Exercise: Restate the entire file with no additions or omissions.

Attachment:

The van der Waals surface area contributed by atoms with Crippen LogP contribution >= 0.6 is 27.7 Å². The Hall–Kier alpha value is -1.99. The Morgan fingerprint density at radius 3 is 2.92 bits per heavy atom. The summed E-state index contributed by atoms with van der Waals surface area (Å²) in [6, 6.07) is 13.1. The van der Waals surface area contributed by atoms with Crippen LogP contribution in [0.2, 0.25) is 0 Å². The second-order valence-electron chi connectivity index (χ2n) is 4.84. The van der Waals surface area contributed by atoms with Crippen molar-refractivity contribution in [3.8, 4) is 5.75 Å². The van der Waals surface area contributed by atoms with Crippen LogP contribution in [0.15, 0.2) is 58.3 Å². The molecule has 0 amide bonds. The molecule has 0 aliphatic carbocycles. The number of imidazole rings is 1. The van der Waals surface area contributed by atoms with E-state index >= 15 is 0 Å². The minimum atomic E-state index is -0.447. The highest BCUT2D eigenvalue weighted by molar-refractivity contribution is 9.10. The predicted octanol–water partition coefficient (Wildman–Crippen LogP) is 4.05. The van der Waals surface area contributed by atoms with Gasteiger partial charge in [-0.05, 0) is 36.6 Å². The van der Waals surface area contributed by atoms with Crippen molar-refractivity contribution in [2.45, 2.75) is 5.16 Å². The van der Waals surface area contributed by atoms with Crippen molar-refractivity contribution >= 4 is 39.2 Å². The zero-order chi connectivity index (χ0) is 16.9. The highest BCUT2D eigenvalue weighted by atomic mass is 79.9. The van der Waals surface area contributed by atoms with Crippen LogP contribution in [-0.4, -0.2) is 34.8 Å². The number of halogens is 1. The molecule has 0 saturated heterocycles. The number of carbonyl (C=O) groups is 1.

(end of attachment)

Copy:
The van der Waals surface area contributed by atoms with Crippen LogP contribution >= 0.6 is 27.7 Å². The Hall–Kier alpha value is -1.99. The Morgan fingerprint density at radius 3 is 2.92 bits per heavy atom. The summed E-state index contributed by atoms with van der Waals surface area (Å²) in [6, 6.07) is 13.1. The van der Waals surface area contributed by atoms with Crippen LogP contribution in [0.2, 0.25) is 0 Å². The second-order valence-electron chi connectivity index (χ2n) is 4.84. The van der Waals surface area contributed by atoms with Crippen molar-refractivity contribution in [3.8, 4) is 5.75 Å². The van der Waals surface area contributed by atoms with Crippen LogP contribution in [0.15, 0.2) is 58.3 Å². The molecule has 0 amide bonds. The molecule has 0 aliphatic carbocycles. The number of imidazole rings is 1. The van der Waals surface area contributed by atoms with E-state index >= 15 is 0 Å². The minimum atomic E-state index is -0.447. The highest BCUT2D eigenvalue weighted by molar-refractivity contribution is 9.10. The predicted octanol–water partition coefficient (Wildman–Crippen LogP) is 4.05. The van der Waals surface area contributed by atoms with Gasteiger partial charge in [-0.05, 0) is 36.6 Å². The van der Waals surface area contributed by atoms with Crippen molar-refractivity contribution in [2.45, 2.75) is 5.16 Å². The van der Waals surface area contributed by atoms with Crippen molar-refractivity contribution >= 4 is 39.2 Å². The zero-order chi connectivity index (χ0) is 16.9. The highest BCUT2D eigenvalue weighted by atomic mass is 79.9. The van der Waals surface area contributed by atoms with Crippen LogP contribution in [-0.4, -0.2) is 34.8 Å². The number of halogens is 1. The molecule has 0 saturated heterocycles. The number of carbonyl (C=O) groups is 1.